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Oxbow Bend, Snake River

Grand Teton National Park, Wyoming

Tips for Older & Bolders on How to Use CoolWorks

Kathi Noaker

You are approaching or nearing retirement. Or maybe you’ve already been through the vacation period of retirement, and now you’re feeling like getting back to doing “something”. 

As Baby Boomers retire and lifespans increase, more and more people are looking for their second – or third – working opportunity. And with that, the interest in seasonal jobs among the Older & Bolder community has increased.

If you’re a member of the O&B community, and you’re interested in exploring the world of seasonal employment in some of our country’s most magnificent places, here are some tips to help you navigate CoolWorks and some things to consider when searching and applying for seasonal jobs. 

First things first, Start with the Basics – you’ll want to familiarize yourself with the website, how it’s organized, and how you can streamline your job search. There are a lot of employers and jobs on CoolWorks, and that can be a tad overwhelming when you first get started. So head to this overview on Using CoolWorks and make sure to watch our short video tour of the site. 

We have found that many O & Bs know they want to work in a National Park or a specific state. This is a good way to begin to narrow your search – pick some National Parks or some states you’d like to experience for a season. 

Next, consider registering for an account. It’s free, and although you don’t need an account to search and apply for jobs, having one allows you to favorite employers & job posts, save search criteria and receive emails when a new opportunity comes on the site that matches up with something you are interested in.

https://help.coolworks.com/hc/en-us/articles/360003142233-Creating-Favorites-and-Saved-Searches

Once you figure out where you want to go, identify your “deal breakers” before you start your job search in earnest. What would your best case seasonal work experience look like? What aspects of working seasonally are you good with, and what are your deal breakers?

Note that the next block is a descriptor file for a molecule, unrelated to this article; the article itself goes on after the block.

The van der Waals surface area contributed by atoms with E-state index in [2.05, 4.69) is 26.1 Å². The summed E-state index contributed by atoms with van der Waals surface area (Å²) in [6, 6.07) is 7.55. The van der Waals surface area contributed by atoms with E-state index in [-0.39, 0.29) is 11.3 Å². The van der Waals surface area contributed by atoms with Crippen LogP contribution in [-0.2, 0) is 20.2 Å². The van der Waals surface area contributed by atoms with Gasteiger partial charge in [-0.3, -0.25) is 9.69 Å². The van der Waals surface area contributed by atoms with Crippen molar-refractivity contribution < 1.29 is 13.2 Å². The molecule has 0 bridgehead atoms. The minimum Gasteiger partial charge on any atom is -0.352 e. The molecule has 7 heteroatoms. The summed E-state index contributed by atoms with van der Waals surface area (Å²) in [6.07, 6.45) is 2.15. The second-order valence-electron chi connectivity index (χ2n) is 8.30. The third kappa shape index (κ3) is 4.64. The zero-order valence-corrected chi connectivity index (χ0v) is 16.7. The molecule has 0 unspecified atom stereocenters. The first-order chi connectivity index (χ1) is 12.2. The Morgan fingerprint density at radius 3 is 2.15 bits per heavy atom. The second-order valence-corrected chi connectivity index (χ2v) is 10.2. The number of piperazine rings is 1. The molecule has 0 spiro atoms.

That leads us to seasonal housing. Typically in the world of seasonal work, some type of housing is offered and the accommodations are shared. However, since COVID, we have seen many more private rooms offered. And although many National Park Concessionaires house their employees in dorms or shared rooms, some set aside one they designate as quiet, which is where many of the O&Bers prefer to stay.  

When I worked in Yellowstone in my late 20’s, some of my best buds were O&Bers who lived in the quiet dorm, and I loved visiting and hanging out after work on their dorm front porch with them. There was a real sense of community there.

And if you’re home is on wheels, there are lots of seasonal employers who have RV sites available, many with full hookups. Sometimes these are included as part of the compensation and sometimes there’s a payroll deduction. Also, if you’re wanting to bring your beloved pet along for your adventure, this is the best option as pets are often not permitted in staff housing. But there are exceptions to every rule!

Lastly, one of the questions we commonly get asked by O&Bers is, “Will employers actually consider me?”. So if you’re wondering, make sure to check out this article that enumerates many reasons why retirees can be considered perfect candidates for many seasonal employers.

So, with all that said, where do you see yourself living, working and playing next season? Ponder that, and when you’re ready, check out this article to learn when the best time is to apply for different seasons. Enjoy the adventure!